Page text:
While 45% of Americans make New Year’s resolutions, only 8% actually achieve them. If you have already set your resolutions or goals for the New Year, you may want to revise them to ensure they are realistic—and hence more attainable. Here are three actions worth taking.
Focus on the future. Many of us look at last year’s failures when creating next year’s resolutions. If you set a goal to change careers or be promoted and did not, instead of re-listing that goal this year, think about the outcome you want to achieve next year. For example, if in this case the goal was to be promoted so as to manage a team, the revised resolution would be to ‘secure a position where I can influence and lead others.’ The difference is that you may encounter opportunities to lead in both your personal and professional life which will serve you later when you actually are promoted to a managerial position. When you do, should you choose to lead, you will have attained your goal. You may also want to consider enrolling in a Dale Carnegie course to gain the leadership skills required to attain this goal or to learn how to effectively influence others.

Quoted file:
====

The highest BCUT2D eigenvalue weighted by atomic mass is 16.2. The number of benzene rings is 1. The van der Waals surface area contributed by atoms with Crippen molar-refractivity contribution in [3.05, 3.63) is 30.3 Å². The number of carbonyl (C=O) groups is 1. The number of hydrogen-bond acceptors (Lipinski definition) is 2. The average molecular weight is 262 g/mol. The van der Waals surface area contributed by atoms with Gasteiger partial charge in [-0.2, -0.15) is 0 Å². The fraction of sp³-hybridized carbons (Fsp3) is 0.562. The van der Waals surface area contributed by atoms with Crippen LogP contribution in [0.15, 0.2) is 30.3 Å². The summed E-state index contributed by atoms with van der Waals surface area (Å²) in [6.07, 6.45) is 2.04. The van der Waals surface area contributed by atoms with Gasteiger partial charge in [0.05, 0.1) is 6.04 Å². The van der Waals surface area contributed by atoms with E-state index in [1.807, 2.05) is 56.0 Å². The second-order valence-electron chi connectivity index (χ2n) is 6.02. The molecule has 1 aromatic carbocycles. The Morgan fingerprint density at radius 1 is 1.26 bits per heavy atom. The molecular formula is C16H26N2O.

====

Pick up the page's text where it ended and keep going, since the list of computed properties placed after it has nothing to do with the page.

Define meaningful metrics. Declaring over-zealous goals, such as losing 50 pounds in one year if you’ve never exercised a day in your entire life, is a surefire way to fail. Resolutions must be attainable and digestible meaning that they are broken into smaller chunks so you can measure success along the way. In this example, a person hoping to lose weight might break it into three sub-goals: 1. Finding an exercise program that works for them 2. Modifying nutrition and diet and 3. Losing two pounds per month. The difference is that it may take multiple attempts to find an exercise routine before committing to one that is enjoyable. Each attempt is not a failure, it’s a step in the right direction!
Consider Thomas Edison for whom it took nearly 10,000 attempts to create a lightbulb – that’s an immense amount of ‘failures’ before finally finding success. His reaction to his repeated failures was not one of defeat, rather he said, “I have not failed. I’ve just found 10,000 ways that won’t work.” By the same token, Dale Carnegie said, “Most of the important things in the world have been accomplished by people who have kept on trying when there seemed to be no hope at all.”
Strategize with a prize. As you review your resolutions, jot down a respective reward for attaining each one. For example, the person who resolved to lose two pounds per month for a year may reward herself with a vacation or a few new outfits for her fabulous figure. She should also set rewards for each monthly weight loss success to celebrate and keep her on track. Dale Carnegie said, “Praise the slightest improvement and praise every improvement. Be hearty in your approbation and lavish in your praise.”